Mild steel samples (50 × 50 × 3 mm) were grit-blasted on one side to clean and roughen the surface and followed by ultrasonic cleaning using acetone to remove grease and dust. Alumina coating was applied on the prepared mild steel surface by plasma spray system (Bay-tate-Coaken Techno-Osaka-Japan) in air. The spray parameters are listed in Table 1. Argon was employed as the working gas as well as a carrier for the alumina particles into the plasma flame. Under plasma power of 25 kW, the alumina was sprayed continuously by moving the plasma gun, attached to a programmable robot, in front of the substrate. For all coatings, the spray distance was 100 mm.

2.2. Characterization

Cross-sectioned alumina coated steel was mounted in resin and polished with diamond paste (15, 9, 3, 1 m). Scanning electron microscopy (SEM) imaging and mapping, and energy-dispersive spectroscopy (EDS) was carried out using a Philips XL30 FESEM with a LinkISIS X-ray analysis system (Oxford Instruments). EDS was carried out with a beam current of 5 kV. All samples were mounted using conductive carbon tape.

A JEOL JDX-3530 M X-ray diffractometer system was employed to analyze the phase structure of both the alumina feedstock and coatings. In the phase analysis, the radiation source was CuK; the operating voltage was 40 kV and current 40 mA.

A three-electrode corrosion cell, interfaced with a potentiostat (model HSV-100, Hokuto Denko Co., Japan), measured Tafel polarization plots. Electrochemical measurements were conducted at 25˚C. Cathodic and anodic polarizations were recorded from −1.5 to −0.2 V with a sweep rate of 0.5 mV/s in a 3.5 wt% NaCl solution. The electrochemical cell consisted of Calomel electrode (Hg/ Hg2Cl2) as the reference electrode, a Ti mesh (10 × 20 mm2) as counter electrode, with the samples mounted in the substrate holder as working electrode. The area of the sample exposed to the electrolyte was 3.14 cm2. Electrolyte solutions were prepared with analytical-grade NaCl and distilled water. The polarization curves were measured immediately after recording the open circuit potential (OCP) of the samples for 50 min in 3.5 wt% NaCl solution.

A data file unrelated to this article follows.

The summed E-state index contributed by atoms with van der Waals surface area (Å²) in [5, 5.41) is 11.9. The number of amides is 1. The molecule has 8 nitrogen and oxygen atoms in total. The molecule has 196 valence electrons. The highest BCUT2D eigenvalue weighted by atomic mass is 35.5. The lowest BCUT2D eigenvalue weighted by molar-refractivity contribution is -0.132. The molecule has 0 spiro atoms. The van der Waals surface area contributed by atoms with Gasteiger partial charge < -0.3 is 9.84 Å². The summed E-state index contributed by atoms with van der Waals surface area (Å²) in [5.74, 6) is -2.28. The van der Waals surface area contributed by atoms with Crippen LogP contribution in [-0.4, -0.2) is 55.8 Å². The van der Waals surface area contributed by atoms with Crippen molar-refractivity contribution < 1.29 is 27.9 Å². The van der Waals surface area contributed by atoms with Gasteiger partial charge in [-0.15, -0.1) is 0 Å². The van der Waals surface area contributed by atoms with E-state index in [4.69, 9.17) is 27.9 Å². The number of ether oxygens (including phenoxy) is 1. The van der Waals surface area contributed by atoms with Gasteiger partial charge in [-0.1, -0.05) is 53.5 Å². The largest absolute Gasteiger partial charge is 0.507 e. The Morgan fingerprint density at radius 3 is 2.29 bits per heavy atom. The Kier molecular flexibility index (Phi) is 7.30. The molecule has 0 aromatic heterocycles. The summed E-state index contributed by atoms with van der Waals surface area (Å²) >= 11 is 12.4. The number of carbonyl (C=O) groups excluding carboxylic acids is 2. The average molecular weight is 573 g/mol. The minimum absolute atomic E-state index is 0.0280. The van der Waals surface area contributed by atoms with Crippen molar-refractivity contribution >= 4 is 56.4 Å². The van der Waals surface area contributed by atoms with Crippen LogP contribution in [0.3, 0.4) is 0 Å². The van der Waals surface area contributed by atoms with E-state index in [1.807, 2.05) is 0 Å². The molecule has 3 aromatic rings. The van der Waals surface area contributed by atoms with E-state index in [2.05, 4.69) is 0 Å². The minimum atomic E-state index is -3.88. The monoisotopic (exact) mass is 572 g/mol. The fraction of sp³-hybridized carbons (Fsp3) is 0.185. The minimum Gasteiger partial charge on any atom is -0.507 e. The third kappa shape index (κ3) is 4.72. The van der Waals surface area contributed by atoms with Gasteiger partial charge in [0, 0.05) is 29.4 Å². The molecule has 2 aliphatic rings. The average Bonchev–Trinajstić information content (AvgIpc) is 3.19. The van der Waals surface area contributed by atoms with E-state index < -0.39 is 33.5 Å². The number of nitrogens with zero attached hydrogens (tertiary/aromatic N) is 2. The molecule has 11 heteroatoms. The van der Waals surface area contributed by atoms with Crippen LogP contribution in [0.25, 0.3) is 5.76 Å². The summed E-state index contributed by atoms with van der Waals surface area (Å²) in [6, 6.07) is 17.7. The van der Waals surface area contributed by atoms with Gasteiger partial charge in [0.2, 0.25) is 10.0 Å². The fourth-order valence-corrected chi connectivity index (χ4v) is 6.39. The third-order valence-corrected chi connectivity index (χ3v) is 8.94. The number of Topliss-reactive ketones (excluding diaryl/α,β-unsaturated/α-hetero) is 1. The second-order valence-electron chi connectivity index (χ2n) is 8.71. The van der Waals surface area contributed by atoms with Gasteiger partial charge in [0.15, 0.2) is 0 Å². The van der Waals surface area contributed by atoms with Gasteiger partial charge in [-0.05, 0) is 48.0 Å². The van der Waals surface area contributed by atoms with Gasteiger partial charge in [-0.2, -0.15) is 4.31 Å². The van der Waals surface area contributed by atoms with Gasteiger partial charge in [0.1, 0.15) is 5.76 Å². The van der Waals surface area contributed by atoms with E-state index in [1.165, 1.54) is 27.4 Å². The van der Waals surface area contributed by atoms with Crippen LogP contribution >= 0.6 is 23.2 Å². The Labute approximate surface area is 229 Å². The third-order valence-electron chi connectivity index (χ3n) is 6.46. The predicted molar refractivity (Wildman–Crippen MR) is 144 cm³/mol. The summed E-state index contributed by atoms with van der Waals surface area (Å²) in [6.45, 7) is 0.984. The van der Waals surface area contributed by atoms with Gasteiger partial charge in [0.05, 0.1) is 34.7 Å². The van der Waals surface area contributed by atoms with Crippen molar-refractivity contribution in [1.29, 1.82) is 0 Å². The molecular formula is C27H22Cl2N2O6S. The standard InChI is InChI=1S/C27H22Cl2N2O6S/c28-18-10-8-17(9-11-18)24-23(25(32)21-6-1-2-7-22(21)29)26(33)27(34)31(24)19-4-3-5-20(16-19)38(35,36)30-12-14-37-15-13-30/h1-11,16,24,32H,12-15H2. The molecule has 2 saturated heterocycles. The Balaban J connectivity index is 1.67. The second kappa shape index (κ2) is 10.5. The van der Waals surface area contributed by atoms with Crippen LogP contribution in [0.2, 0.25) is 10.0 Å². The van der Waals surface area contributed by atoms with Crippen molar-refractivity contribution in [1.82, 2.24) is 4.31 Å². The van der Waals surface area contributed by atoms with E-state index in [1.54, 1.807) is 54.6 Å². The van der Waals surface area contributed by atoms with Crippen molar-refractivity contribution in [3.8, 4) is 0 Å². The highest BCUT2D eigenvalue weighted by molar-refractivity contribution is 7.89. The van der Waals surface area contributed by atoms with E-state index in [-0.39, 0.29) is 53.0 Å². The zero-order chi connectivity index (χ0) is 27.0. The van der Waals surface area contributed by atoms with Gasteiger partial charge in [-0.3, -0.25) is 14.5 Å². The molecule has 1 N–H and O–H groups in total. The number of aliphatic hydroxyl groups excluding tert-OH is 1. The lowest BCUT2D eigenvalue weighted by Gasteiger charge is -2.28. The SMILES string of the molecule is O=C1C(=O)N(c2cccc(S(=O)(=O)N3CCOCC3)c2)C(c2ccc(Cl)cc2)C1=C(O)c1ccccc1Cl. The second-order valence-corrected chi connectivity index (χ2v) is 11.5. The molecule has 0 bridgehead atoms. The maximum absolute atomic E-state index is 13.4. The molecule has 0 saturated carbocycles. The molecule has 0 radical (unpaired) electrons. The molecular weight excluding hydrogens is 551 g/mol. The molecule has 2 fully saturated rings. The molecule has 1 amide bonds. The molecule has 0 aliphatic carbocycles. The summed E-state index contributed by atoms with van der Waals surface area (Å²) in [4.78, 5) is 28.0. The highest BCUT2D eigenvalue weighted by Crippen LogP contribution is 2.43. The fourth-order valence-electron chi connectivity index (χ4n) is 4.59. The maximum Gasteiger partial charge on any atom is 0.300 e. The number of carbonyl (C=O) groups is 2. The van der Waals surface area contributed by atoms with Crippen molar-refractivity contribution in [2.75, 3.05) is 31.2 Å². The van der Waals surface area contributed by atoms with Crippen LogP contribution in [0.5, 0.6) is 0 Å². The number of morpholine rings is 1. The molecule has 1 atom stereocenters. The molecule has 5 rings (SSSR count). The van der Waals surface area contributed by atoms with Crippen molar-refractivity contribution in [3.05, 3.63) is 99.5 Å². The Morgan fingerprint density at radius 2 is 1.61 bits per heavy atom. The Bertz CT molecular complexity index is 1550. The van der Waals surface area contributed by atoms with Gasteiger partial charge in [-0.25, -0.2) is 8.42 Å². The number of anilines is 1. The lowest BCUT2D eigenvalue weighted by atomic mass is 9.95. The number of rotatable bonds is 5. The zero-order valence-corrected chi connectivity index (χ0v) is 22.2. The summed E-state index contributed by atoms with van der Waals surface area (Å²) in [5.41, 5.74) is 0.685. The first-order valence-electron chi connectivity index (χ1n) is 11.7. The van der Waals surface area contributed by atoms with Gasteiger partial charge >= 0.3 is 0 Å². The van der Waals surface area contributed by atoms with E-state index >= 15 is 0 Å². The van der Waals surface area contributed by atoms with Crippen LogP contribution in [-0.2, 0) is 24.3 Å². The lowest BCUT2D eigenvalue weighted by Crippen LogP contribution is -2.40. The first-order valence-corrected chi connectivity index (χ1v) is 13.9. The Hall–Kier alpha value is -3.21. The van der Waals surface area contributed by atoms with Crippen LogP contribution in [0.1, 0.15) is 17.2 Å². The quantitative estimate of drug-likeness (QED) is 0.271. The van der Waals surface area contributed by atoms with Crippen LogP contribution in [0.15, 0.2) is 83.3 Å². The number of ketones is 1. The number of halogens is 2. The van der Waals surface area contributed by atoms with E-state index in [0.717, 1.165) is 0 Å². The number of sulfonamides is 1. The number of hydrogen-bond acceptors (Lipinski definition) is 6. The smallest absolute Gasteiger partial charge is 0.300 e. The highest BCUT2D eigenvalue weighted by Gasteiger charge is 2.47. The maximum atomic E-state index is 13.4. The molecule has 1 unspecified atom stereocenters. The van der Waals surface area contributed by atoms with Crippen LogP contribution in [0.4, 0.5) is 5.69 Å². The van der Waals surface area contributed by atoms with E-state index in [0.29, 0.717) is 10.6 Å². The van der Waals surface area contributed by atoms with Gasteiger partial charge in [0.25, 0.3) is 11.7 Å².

Table 1. Spray parameters used for PS alumina coatings.

3. Results and Discussion

3.1. Microstructure and Phase Structure

The PS alumina coating of thickness 500 - 600 m has lamella structure (Figure 1) formed by accumulation of molten alumina particles. The microstructure reveals the different coating defects such as pores, micro-cracks, and non-/semi-molten particles (white angular dots). The coating is well-adhered to the steel surface as there are no cracks observed at the interface.

From X-ray diffraction analysis (Figure 2), the starting alumina powder is mainly comprised of -alumina, while the main phase in the PS alumina coatings are due to -alumina, which is formed from -alumina phase transition at high plasma flame temperature.

3.2. Electrochemical Measurements

3.2.1. Open Circuit Potential

Figure 3 show the alumina-coated steel before and after corrosion test. The yellow color may be revealed to the corrosion products at the steel/coating interface that accumulated in the pores.

Figure 1. SEM and EDS of PS alumina coating.

Figure 2. XRD patterns of alumina feedstock and coating.

(a) (b)

Figure 3. Photos for Al2O3 surface (a) before and (b) after corrosion.

Figure 4 shows the open circuit potential (OCP) curves of alumina coating and mild steel in 3.5 wt% NaCl solution at room temperature. Alumina coated steel exhibited a more positive OCP (–0.49 and –0.51 V) compared to mild steel (–0.61 V). The OCP of aluminacoated steel after corrosion testing was slightly shifted to more positive value (–0.49 V) due to the iron oxide formation inside the pores. Also the potential was in steadystate along the time of experiment. This confirms the higher corrosion resistance of alumina-coated steel compared to steel.

3.2.2. Tafel Polarization Curves